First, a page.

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. 2013 Apr 8;8(4):e60661.
doi: 10.1371/journal.pone.0060661. Print 2013.

Myelosuppressive Conditioning Using Busulfan Enables Bone Marrow Cell Accumulation in the Spinal Cord of a Mouse Model of Amyotrophic Lateral Sclerosis

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Myelosuppressive Conditioning Using Busulfan Enables Bone Marrow Cell Accumulation in the Spinal Cord of a Mouse Model of Amyotrophic Lateral Sclerosis

Coral-Ann B Lewis et al. PLoS One. .
Free PMC article

Abstract

Myeloablative preconditioning using irradiation is the most commonly used technique to generate rodents having chimeric bone marrow, employed for the study of bone marrow-derived cell accumulation in the healthy and diseased central nervous system. However, irradiation has been shown to alter the blood-brain barrier, potentially creating confounding artefacts. To better study the potential of bone marrow-derived cells to function as treatment vehicles for neurodegenerative diseases alternative preconditioning regimens must be developed. We treated transgenic mice that over-express human mutant superoxide dismutase 1, a model of amyotrophic lateral sclerosis, with busulfan to determine whether this commonly used chemotherapeutic leads to stable chimerism and promotes the entry of bone marrow-derived cells into spinal cord. Intraperitoneal treatment with busulfan at 60 mg/kg or 80 mg/kg followed by intravenous injection of green fluorescent protein-expressing bone marrow resulted in sustained levels of chimerism (~80%). Bone marrow-derived cells accumulated in the lumbar spinal cord of diseased mice at advanced stages of pathology at both doses, with limited numbers of bone marrow derived cells observed in the spinal cords of similarly treated, age-matched controls; the majority of bone marrow-derived cells in spinal cord immunolabelled for macrophage antigens. Comparatively, significantly greater numbers of bone marrow-derived cells were observed in lumbar spinal cord following irradiative myeloablation. These results demonstrate bone marrow-derived cell accumulation in diseased spinal cord is possible without irradiative preconditioning.

Conflict of interest statement

Competing Interests: The authors have declared that no competing interests exist.

Figures

Figure 1
Figure 1. Short-term analysis of PBC reconstitution by donor cells using doses of 60, 80 or 100 mg/kg BU and GFP+ accumulation in control spinal cord.
(A) Left: FACS plot of negative control (blue peak) and GFP+ control (red peak) blood. Centre: An example of a FACS plot of blood collected at 3 weeks post-BM transplant following treatment with 100 mg/kg BU. Roughly 48% of PBCs were GFP+. Right: Immunolabeling of blood for myeloid markers (CD11b-APC, Gr1-APC) indicate high level of donor chimerism in this blood cell population by 3 weeks post-transplant. (B) Levels of PBC and lymphoid chimerism increased over the 4-week observation period. Levels of chimerism in circulating myeloid cells increased at a rate higher than that of lymphoid cells. (C) By 4 weeks post-transplant, GFP+ cells were observed in the lumbar spinal cords of BM chimeric mice. Significantly greater numbers of GFP+ cells were observed in the spinal cords of mice treated with 80 or 100 mg/kg BU compared to mice treated with 60 mg/kg. Scale bar = 50 µm. (D) The majority of GFP+ cells in lumbar spinal cord exhibited a rod-shaped morphology and were associated with blood vessels immunolabelled with antibody to CD31. Scale bar = 50 µm.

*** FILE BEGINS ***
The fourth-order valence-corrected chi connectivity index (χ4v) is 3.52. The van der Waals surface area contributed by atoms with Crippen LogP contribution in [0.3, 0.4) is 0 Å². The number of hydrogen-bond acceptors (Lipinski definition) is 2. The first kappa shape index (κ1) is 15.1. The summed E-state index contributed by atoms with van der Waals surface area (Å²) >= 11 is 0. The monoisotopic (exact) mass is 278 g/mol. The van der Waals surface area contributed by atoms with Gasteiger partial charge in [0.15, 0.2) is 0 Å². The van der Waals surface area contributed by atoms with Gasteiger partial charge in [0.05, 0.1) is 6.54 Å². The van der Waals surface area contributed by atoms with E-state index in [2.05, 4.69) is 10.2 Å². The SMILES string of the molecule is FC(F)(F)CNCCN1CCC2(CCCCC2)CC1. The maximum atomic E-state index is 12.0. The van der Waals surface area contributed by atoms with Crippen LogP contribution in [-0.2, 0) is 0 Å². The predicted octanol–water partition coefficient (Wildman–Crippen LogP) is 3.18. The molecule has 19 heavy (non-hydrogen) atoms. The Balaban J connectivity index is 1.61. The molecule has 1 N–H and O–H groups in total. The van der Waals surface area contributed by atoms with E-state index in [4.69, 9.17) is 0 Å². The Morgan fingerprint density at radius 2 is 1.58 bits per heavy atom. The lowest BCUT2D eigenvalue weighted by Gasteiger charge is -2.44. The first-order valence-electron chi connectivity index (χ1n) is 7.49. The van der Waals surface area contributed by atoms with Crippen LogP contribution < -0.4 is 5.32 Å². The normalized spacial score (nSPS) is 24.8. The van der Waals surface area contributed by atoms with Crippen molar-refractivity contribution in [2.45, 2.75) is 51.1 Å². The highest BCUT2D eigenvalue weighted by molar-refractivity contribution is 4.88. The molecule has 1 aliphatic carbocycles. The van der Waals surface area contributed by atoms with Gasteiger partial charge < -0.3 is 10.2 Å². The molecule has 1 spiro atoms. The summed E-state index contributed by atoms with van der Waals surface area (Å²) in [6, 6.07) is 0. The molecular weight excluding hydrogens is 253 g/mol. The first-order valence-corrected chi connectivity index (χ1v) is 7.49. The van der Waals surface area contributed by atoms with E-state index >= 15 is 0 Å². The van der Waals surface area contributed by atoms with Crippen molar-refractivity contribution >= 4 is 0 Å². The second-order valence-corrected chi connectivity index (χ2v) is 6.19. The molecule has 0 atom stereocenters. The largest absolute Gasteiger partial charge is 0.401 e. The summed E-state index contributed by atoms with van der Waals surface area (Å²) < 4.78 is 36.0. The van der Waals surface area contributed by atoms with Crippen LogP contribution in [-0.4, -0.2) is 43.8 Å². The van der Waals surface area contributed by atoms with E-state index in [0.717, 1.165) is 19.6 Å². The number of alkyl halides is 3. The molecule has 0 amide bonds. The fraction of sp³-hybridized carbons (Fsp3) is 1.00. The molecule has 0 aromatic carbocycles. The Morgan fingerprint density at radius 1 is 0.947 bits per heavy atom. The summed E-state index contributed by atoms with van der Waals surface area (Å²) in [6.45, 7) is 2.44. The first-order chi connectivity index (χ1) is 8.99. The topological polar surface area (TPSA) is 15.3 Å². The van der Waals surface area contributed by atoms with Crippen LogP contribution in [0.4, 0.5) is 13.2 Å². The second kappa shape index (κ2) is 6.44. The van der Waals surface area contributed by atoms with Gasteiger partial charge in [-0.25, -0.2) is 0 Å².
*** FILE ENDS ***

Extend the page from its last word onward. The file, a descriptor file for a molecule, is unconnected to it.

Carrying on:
Figure 2
Figure 2. PBC reconstitution by donor cells and distribution of GFP+ cells in lumbar spinal cord.
(A) Donor PBC reconstitution in mice treated with 60 mg/kg BU and 80 mg/kg BU was assessed weekly for 11 weeks post-transplant using flow cytometry. Levels of PBC chimerism achieved were similar between 60 mg/kg BU and 80 mg/kg BU treatment groups. Reconstitution of myelomonocytic cells was rapid in comparison to lymphoid populations, owing to the shorter half-life of circulating myelomonocytic cells and the minimal immunosuppressive effects of BU. Error bars represent standard deviation. (B) Distribution of GFP+ cells in control and mSOD lumbar spinal cord sections 11–14 weeks after transplantation following BU treatment or myeloablative irradiation. GFP+ cells accumulated in the grey and white matter of lumbar spinal cord sections, especially in the surrounding leptomeninges 11–14 weeks after transplantation following BU treatment or irradiation. Significantly greater numbers of BMDCs accumulated in mSOD lumbar spinal cords compared to age-matched controls using BU (60 or 80 mg/kg) or irradiative myelosuppression (p<0.05). Scale bar = 500 µm.
Figure 3
Figure 3. BMDCs in the spinal cord acquire the anatomical location and immunophenotype of various CNS-associated macrophages.
(A) Upper Panel: GFP+ cells with an elongated morphology were located near blood vessels within mSOD and control lumbar spinal cord sections. Lower Panel: 3D-rendered confocal image rotated backwards at 70 degrees indicating the elongated GFP+ cell is located on the abluminal side of the blood vessel. Scale bar = 50 µm. (B) Control and mSOD lumbar spinal cord sections immunolabelled with antibody to Iba1. Increased numbers of microglia were observed in the mSOD spinal cord and exhibited an active morphology characterized by hypertrophied cell bodies and retracted, thickened cellular processes. Scale bar = 10 µm (C) GFP+ cell possessing stellate morphology immunolabelled with antibody to Iba1 identifying these cells as BM-derived parenchymal macrophages. Scale bar = 10 µm.

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